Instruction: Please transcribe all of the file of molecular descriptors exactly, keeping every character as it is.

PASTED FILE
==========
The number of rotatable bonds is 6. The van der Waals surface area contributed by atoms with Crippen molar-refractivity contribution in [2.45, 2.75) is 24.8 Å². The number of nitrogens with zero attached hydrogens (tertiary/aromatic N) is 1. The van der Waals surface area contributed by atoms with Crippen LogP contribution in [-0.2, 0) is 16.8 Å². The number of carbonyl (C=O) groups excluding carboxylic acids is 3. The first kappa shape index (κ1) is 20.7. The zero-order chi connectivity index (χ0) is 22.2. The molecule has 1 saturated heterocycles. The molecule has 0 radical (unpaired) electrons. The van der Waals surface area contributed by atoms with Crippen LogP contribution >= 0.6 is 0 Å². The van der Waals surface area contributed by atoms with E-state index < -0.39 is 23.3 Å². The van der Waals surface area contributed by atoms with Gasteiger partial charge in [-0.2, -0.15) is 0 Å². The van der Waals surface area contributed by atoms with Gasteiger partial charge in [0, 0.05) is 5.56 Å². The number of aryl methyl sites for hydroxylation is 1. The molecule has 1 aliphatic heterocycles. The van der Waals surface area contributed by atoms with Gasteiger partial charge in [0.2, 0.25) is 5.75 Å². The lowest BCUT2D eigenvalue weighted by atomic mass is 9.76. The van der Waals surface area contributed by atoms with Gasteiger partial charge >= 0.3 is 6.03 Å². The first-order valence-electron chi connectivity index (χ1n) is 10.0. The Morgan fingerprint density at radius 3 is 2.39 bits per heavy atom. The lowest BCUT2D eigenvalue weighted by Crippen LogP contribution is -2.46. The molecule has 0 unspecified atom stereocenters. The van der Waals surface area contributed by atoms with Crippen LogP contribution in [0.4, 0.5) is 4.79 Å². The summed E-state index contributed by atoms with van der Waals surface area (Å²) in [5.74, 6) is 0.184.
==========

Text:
The number of rotatable bonds is 6. The van der Waals surface area contributed by atoms with Crippen molar-refractivity contribution in [2.45, 2.75) is 24.8 Å². The number of nitrogens with zero attached hydrogens (tertiary/aromatic N) is 1. The van der Waals surface area contributed by atoms with Crippen LogP contribution in [-0.2, 0) is 16.8 Å². The number of carbonyl (C=O) groups excluding carboxylic acids is 3. The first kappa shape index (κ1) is 20.7. The zero-order chi connectivity index (χ0) is 22.2. The molecule has 1 saturated heterocycles. The molecule has 0 radical (unpaired) electrons. The van der Waals surface area contributed by atoms with Crippen LogP contribution >= 0.6 is 0 Å². The van der Waals surface area contributed by atoms with E-state index < -0.39 is 23.3 Å². The van der Waals surface area contributed by atoms with Gasteiger partial charge in [-0.2, -0.15) is 0 Å². The van der Waals surface area contributed by atoms with Gasteiger partial charge in [0, 0.05) is 5.56 Å². The number of aryl methyl sites for hydroxylation is 1. The molecule has 1 aliphatic heterocycles. The van der Waals surface area contributed by atoms with Gasteiger partial charge in [0.2, 0.25) is 5.75 Å². The lowest BCUT2D eigenvalue weighted by atomic mass is 9.76. The van der Waals surface area contributed by atoms with Gasteiger partial charge >= 0.3 is 6.03 Å². The first-order valence-electron chi connectivity index (χ1n) is 10.0. The Morgan fingerprint density at radius 3 is 2.39 bits per heavy atom. The lowest BCUT2D eigenvalue weighted by Crippen LogP contribution is -2.46. The molecule has 0 unspecified atom stereocenters. The van der Waals surface area contributed by atoms with Crippen LogP contribution in [0.4, 0.5) is 4.79 Å². The summed E-state index contributed by atoms with van der Waals surface area (Å²) in [5.74, 6) is 0.184.